Article of the Month by David Burke

While the main symptom of osteoarthritis (OA) is peripheral pain, central sensitization mechanisms are also implicated.  Transcranial direct current stimulation (tDCS) has been found to be effective for the management of chronic pain including that from OA.  Convergent evidence suggests that brain drive neurotrophic factor (BDNF) is a critical determinate of these effects.  This study further explored this relationship.

Subjects were adults, ages 50-70 years of age with symptomatic knee osteoarthritis.  Randomized to receive either active or sham T DCS (2 mA intensity) for 20 minutes on 5 consecutive days. The anode was placed at C3/C4 contralateral to the affected knee. The cathode was placed over the supraorbital (SO) contralateral to the anode (M1-SO montage). The sham condition used the same configuration.  Blood draws at baseline and on day 5 were completed to assess levels of BDNF.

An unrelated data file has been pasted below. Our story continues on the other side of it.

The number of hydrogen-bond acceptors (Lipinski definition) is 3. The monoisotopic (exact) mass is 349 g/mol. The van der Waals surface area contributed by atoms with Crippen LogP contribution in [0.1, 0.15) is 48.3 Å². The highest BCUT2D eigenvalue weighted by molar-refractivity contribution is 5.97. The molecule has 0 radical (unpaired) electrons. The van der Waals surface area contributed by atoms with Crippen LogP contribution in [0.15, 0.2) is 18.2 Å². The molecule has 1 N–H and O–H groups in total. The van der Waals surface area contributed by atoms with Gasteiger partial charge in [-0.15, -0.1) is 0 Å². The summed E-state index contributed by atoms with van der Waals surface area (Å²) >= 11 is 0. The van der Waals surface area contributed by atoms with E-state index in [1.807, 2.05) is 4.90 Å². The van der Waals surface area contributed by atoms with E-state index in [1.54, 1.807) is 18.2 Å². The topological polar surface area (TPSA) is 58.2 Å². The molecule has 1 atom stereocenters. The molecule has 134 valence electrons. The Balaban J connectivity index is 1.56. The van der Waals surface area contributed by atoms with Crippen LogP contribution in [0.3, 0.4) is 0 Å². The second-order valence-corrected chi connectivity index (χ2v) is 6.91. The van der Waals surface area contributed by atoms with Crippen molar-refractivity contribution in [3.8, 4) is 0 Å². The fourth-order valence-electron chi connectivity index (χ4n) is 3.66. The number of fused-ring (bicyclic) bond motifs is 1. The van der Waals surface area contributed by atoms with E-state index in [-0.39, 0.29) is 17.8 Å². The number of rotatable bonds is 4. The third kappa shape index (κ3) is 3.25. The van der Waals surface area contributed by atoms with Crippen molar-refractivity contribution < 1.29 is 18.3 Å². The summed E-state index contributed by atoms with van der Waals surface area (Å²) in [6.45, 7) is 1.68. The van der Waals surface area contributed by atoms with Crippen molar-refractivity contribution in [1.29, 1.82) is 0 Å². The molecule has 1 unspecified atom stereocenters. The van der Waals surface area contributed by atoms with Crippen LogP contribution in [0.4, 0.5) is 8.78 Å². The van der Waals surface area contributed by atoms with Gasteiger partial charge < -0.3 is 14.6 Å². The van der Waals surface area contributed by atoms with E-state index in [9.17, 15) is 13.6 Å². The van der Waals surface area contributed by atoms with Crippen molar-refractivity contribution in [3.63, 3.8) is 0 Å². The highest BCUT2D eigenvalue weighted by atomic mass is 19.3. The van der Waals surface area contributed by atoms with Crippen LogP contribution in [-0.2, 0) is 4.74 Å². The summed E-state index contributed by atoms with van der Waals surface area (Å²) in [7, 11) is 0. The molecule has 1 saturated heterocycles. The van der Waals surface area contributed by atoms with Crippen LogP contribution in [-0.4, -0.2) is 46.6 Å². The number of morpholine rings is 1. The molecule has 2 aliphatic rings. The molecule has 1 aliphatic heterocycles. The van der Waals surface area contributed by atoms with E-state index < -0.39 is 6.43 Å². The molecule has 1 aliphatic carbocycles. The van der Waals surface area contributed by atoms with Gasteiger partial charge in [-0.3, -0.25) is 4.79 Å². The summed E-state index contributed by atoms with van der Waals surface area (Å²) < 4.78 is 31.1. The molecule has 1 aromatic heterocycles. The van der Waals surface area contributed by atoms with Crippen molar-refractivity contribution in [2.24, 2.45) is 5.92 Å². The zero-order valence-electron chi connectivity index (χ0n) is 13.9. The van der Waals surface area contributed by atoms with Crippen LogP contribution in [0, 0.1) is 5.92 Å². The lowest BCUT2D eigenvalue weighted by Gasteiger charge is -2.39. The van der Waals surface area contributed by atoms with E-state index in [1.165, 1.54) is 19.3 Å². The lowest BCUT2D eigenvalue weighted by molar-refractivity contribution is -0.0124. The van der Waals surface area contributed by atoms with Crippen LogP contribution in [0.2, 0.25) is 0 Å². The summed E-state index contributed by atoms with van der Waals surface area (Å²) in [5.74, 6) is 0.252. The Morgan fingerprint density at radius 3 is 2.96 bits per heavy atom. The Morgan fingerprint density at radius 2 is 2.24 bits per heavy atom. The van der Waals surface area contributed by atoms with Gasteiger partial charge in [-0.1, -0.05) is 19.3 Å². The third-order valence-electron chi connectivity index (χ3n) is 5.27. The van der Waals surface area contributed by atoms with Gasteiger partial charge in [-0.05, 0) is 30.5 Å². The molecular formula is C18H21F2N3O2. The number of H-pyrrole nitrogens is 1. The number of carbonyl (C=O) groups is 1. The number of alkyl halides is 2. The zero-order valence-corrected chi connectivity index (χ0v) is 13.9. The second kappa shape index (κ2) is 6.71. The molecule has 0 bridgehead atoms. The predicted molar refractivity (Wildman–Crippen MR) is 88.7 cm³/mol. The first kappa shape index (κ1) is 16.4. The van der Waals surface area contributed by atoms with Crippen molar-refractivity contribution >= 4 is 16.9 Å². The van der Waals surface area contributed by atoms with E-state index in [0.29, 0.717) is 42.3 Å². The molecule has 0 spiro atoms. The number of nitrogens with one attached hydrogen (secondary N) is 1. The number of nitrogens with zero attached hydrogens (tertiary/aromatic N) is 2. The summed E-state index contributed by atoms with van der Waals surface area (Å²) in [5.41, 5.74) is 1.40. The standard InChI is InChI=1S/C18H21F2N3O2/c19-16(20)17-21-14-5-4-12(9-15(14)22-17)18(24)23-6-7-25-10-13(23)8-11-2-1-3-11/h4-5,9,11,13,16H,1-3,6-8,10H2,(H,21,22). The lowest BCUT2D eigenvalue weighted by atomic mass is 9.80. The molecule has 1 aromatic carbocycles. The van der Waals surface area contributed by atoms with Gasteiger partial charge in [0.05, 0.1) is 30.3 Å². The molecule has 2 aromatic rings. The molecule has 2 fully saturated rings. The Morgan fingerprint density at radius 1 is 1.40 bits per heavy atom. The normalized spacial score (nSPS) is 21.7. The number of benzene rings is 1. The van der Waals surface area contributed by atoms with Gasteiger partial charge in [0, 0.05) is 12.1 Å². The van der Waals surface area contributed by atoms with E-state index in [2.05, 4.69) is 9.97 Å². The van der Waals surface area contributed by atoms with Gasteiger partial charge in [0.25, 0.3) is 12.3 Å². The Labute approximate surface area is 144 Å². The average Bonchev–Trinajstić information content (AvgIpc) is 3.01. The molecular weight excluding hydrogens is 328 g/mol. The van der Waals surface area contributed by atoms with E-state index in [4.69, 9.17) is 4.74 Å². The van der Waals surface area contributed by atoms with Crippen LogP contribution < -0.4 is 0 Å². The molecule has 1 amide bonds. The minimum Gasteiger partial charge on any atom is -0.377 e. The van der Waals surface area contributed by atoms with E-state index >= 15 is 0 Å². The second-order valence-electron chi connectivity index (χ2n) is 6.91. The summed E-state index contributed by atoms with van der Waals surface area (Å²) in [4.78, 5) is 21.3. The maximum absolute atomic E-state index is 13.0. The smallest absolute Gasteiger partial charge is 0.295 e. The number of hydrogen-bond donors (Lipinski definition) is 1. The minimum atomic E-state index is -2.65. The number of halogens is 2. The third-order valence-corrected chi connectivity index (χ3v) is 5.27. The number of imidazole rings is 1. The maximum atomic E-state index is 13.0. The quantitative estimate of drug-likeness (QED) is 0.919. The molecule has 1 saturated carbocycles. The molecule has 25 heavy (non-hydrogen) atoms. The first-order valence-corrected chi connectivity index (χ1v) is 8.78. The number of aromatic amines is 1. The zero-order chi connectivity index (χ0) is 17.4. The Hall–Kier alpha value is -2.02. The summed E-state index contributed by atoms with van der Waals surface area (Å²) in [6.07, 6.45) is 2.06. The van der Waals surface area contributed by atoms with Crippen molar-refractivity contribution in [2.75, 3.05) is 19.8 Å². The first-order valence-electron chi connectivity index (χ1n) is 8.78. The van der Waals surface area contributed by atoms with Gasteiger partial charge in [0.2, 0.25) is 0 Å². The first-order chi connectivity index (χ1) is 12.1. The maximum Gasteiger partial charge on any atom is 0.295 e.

Adjusted for baseline values. , higher levels of log–BDNF were found in the sham tDCS group than in the active tDCS group.  Elevated levels of BDNF were correlated with higher scores on the Numeric Rating Scale for Pain.

Suchting, R et al., Changes in Brain Drive Neurotrophic Factor From Active and Sham Transcranial Direct Current Stimulation in Older Adults With Knee Osteoarthritis. Clin J Pain 2021, December; 37(12):898–903.